On a recent call to our radio program focusing on capital-gains taxes, “Joyce” asked about increasing the exclusion on the sale of a primary residence.

“We paid about $100,000 for this place nearly 35 years ago and the Realtors are now telling me it’s worth $825,000,’’ said Joyce, a widow. “If I sell it, I will have to pay capital gains on $475,000. Is there any chance the exclusion will be raised?”

Joyce posed a question that has been on the minds of many sellers – especially seniors who view their home as their only real asset. Not only has the real estate market rocketed higher since the tax law changed, but the once-generous exclusion now seems quite ordinary in most of the country’s expensive markets.

In order to qualify for the $250,000 exclusion ($500,000 for married couples), you must have owned and used the property as your principal residence for two out of five years prior to the date of sale. Second, you must not have used this same exclusion in the two-year period prior to the sale. So, the only limit on the number of times a taxpayer can claim this exclusion is once in any two-year period.

What Joyce was asking for was a one-time exclusion that would be greater than $250,000 for single people and $500,000 for couples. She said she would be “more than willing” to give up her rights to any additional home-sale exclusion if she could “protect” more of the equity in her long-time residence. 

The Taxpayer Relief Act of 1997, signed August 5, 1997, changed not only the $125,000, one-time home sale exclusion for persons over 55 years of age, but also the “rollover replacement rule.” Under the old law, a taxpayer could defer any gain on the sale of a principal residence by buying or building a home of equal or greater value within 24 months of the sale of the first home. Tax on the gain was not eliminated, but merely “rolled over” into the new residence, reducing the tax basis of the new home. 

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If you sold a primary residence and failed to meet the requirements for deferral, the taxpayer faced a tax on current and previously deferred gain. The old law also contained a once-in-a-lifetime, $125,000 exclusion ($62,500 if single, or married and filing a separated return) of gain from the sale of the primary residence.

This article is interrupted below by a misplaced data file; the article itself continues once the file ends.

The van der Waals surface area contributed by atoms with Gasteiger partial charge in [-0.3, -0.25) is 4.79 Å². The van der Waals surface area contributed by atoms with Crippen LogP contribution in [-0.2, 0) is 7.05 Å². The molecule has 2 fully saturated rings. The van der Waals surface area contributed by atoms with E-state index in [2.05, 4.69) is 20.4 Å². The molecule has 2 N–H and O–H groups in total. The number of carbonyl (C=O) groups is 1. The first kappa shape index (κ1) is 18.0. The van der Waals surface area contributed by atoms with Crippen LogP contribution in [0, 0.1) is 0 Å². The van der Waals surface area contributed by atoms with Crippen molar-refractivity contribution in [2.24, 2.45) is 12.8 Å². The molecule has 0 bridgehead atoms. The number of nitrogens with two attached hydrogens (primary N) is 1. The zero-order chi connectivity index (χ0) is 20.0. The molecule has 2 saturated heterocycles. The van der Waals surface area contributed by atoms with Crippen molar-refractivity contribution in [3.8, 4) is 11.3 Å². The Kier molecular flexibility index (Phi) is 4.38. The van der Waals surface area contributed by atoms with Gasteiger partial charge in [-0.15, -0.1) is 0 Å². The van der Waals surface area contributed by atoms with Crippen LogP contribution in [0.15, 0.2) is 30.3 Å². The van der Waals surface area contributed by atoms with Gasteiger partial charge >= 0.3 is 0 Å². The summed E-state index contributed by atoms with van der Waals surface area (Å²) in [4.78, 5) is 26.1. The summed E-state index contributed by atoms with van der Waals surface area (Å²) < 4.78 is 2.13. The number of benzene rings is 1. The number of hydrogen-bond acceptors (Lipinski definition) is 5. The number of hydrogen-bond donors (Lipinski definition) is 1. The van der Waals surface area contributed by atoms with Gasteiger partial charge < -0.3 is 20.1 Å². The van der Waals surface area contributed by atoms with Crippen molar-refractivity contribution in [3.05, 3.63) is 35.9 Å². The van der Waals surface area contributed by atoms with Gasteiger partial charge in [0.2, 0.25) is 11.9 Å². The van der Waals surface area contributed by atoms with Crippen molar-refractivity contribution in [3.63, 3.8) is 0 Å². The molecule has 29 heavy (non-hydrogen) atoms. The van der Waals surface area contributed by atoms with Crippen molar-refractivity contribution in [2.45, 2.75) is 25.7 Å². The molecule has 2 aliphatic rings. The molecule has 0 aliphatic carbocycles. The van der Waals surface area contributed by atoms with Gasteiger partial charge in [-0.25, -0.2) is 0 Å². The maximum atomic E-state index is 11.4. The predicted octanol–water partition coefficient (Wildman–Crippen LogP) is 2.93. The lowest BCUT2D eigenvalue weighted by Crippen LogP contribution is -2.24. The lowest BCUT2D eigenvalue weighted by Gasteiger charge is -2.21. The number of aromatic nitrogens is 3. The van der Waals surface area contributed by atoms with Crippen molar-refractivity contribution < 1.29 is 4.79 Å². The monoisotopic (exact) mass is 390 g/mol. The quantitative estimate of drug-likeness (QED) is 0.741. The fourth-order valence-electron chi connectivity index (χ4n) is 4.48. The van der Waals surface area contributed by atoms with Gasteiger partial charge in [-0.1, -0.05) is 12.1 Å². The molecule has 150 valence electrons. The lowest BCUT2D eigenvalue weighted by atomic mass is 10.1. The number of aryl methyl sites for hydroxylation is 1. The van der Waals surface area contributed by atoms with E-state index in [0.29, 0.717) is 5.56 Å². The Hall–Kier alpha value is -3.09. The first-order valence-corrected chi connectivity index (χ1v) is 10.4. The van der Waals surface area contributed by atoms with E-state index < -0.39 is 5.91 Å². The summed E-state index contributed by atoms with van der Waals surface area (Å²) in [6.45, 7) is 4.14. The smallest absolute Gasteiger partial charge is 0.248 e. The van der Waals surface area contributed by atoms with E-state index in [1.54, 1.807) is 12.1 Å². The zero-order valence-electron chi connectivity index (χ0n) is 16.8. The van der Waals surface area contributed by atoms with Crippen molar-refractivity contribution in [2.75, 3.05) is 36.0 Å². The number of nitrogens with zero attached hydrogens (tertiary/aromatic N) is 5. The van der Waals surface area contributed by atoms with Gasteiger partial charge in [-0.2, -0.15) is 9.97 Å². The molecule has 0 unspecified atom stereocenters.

The intent of the 1997 tax code, which replaced the "rollover" provision and $125,000 over-55 exclusion, was to allow most homeowners to sell their primary residence without tax – and not worry about keeping records. (If you live in expensive area, it’s still wise to retain proof of the original cost of the home and significant improvements.)

If history is any indicator, the chances of Congress increasing the exclusion on the sale of a primary residence are remote. For example, before 1997, the tax-free amount was last raised - to $125,000 from $100,000 - on July 20, 1981 – 16 years of absolutely no increased benefit while some homes had tripled in value during the same time. The exclusion, which had jumped from $20,000 to $35,000 in 1976, then to $100,000 in late 1978, was terribly out of date and had not kept pace with inflation. Homeowners, especially retired folks, need more incentive to be mortgage-free. The one-time, over-55 exemption was becoming more of a one-time problem. Buying down had begun to carry the connotation of losing out.

What is often misunderstood is both the earlier one-time exclusion of up to $125,000 in gain for persons over 55 and the deferral of all or part of a gain by purchasing a qualifying replacement residence, are gone. You no longer can utilize parts of either portion and you absolutely do not have to buy a replacement home. Persons who used the $125,000 can make use of the new exclusion if they meet the two-year residency test. The law enables seniors to “buy down” to less expensive homes without tax penalties.

In 1995, I wrote a story urging Congress to consider raising the then one-time $125,000 exclusion on the sale of a primary residence. The piece was picked up by national wire services. I then got notes from people indicating they would be happy to trade places with homeowners who were even coming close to needing a $125,000 tax-free exclusion.

I wonder what they would say now about the $250,000 and $500,000 exclusion on capital-gains tax?

As author, nationally syndicated newspaper columnist and talk-show host, Tom Kelly has carved a niche as one of the leading real estate and finance journalists. His book “Cashing In on a Second Home in Mexico: How to Buy, Rent and Profit from Property South of the Border” was written with Mitch Creekmore, senior vice president of Stewart International, and is available in retail stores and on Amazon.com. He and his wife, Jodi, Dean of the Humanities College at Seattle University live on Bainbridge Island, WA. Their four grown children are spread out around the world and their first grandchild, Myles Thomas, makes them goofy with joy. You can connect with Tom on his Facebook page at https://www.facebook.com/tom.kelly.37604303, or check out his website at http://tomkelly.com.

Tom Kelly’s novel “Cold Crossover” is now available in print at bookstores everywhere and in both print and Ebook form from a variety of digital outlets. Follow real estate agent and former basketball coach Ernie Creekmore as investigates the disappearance of his star player on a late-night boat. Check out the national reviews and put “Cold Crossover” on your list.